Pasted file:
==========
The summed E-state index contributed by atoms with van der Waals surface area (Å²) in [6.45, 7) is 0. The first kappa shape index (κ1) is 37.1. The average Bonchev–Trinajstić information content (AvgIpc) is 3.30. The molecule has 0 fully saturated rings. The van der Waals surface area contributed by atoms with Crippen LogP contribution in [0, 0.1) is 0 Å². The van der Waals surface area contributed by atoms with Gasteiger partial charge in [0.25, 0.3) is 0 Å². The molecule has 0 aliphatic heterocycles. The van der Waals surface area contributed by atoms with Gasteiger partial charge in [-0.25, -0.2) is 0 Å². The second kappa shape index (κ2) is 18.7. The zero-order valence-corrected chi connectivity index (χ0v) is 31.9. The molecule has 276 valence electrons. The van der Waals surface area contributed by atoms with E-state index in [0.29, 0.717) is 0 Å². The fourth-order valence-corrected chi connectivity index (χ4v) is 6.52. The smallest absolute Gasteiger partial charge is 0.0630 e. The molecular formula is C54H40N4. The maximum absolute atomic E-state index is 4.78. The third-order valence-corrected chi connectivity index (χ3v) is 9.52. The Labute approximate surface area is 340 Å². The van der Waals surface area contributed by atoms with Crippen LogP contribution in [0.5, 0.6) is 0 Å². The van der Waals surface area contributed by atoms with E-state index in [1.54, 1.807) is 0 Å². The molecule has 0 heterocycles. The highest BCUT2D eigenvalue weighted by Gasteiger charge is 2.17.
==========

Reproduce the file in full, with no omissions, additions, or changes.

The summed E-state index contributed by atoms with van der Waals surface area (Å²) in [6.45, 7) is 0. The first kappa shape index (κ1) is 37.1. The average Bonchev–Trinajstić information content (AvgIpc) is 3.30. The molecule has 0 fully saturated rings. The van der Waals surface area contributed by atoms with Crippen LogP contribution in [0, 0.1) is 0 Å². The van der Waals surface area contributed by atoms with Gasteiger partial charge in [0.25, 0.3) is 0 Å². The molecule has 0 aliphatic heterocycles. The van der Waals surface area contributed by atoms with Gasteiger partial charge in [-0.25, -0.2) is 0 Å². The second kappa shape index (κ2) is 18.7. The zero-order valence-corrected chi connectivity index (χ0v) is 31.9. The molecule has 276 valence electrons. The van der Waals surface area contributed by atoms with E-state index in [0.29, 0.717) is 0 Å². The fourth-order valence-corrected chi connectivity index (χ4v) is 6.52. The smallest absolute Gasteiger partial charge is 0.0630 e. The molecular formula is C54H40N4. The maximum absolute atomic E-state index is 4.78. The third-order valence-corrected chi connectivity index (χ3v) is 9.52. The Labute approximate surface area is 340 Å². The van der Waals surface area contributed by atoms with Crippen LogP contribution in [0.5, 0.6) is 0 Å². The van der Waals surface area contributed by atoms with E-state index in [1.54, 1.807) is 0 Å². The molecule has 0 heterocycles. The highest BCUT2D eigenvalue weighted by Gasteiger charge is 2.17.